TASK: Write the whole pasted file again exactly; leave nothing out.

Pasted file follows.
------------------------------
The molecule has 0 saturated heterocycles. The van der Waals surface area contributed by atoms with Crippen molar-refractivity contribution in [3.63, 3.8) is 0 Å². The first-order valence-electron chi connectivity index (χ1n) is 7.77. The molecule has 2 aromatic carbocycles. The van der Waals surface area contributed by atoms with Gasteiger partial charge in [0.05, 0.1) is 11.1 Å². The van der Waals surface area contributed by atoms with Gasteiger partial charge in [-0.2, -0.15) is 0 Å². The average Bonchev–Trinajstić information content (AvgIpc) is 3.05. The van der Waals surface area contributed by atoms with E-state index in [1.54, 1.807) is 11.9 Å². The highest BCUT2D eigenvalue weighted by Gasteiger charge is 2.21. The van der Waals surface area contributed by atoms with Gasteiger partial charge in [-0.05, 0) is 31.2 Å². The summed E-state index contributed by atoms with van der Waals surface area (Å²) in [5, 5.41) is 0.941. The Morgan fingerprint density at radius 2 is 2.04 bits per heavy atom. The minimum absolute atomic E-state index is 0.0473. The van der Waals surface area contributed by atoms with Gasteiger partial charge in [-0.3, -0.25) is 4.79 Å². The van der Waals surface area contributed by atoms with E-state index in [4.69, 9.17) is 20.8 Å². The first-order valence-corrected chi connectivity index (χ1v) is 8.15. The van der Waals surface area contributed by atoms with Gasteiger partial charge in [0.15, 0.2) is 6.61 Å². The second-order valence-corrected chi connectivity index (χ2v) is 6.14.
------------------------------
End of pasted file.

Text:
The molecule has 0 saturated heterocycles. The van der Waals surface area contributed by atoms with Crippen molar-refractivity contribution in [3.63, 3.8) is 0 Å². The first-order valence-electron chi connectivity index (χ1n) is 7.77. The molecule has 2 aromatic carbocycles. The van der Waals surface area contributed by atoms with Gasteiger partial charge in [0.05, 0.1) is 11.1 Å². The van der Waals surface area contributed by atoms with Gasteiger partial charge in [-0.2, -0.15) is 0 Å². The average Bonchev–Trinajstić information content (AvgIpc) is 3.05. The van der Waals surface area contributed by atoms with E-state index in [1.54, 1.807) is 11.9 Å². The highest BCUT2D eigenvalue weighted by Gasteiger charge is 2.21. The van der Waals surface area contributed by atoms with Gasteiger partial charge in [-0.05, 0) is 31.2 Å². The summed E-state index contributed by atoms with van der Waals surface area (Å²) in [5, 5.41) is 0.941. The Morgan fingerprint density at radius 2 is 2.04 bits per heavy atom. The minimum absolute atomic E-state index is 0.0473. The van der Waals surface area contributed by atoms with Gasteiger partial charge in [-0.3, -0.25) is 4.79 Å². The van der Waals surface area contributed by atoms with E-state index in [4.69, 9.17) is 20.8 Å². The first-order valence-corrected chi connectivity index (χ1v) is 8.15. The van der Waals surface area contributed by atoms with Gasteiger partial charge in [0.15, 0.2) is 6.61 Å². The second-order valence-corrected chi connectivity index (χ2v) is 6.14.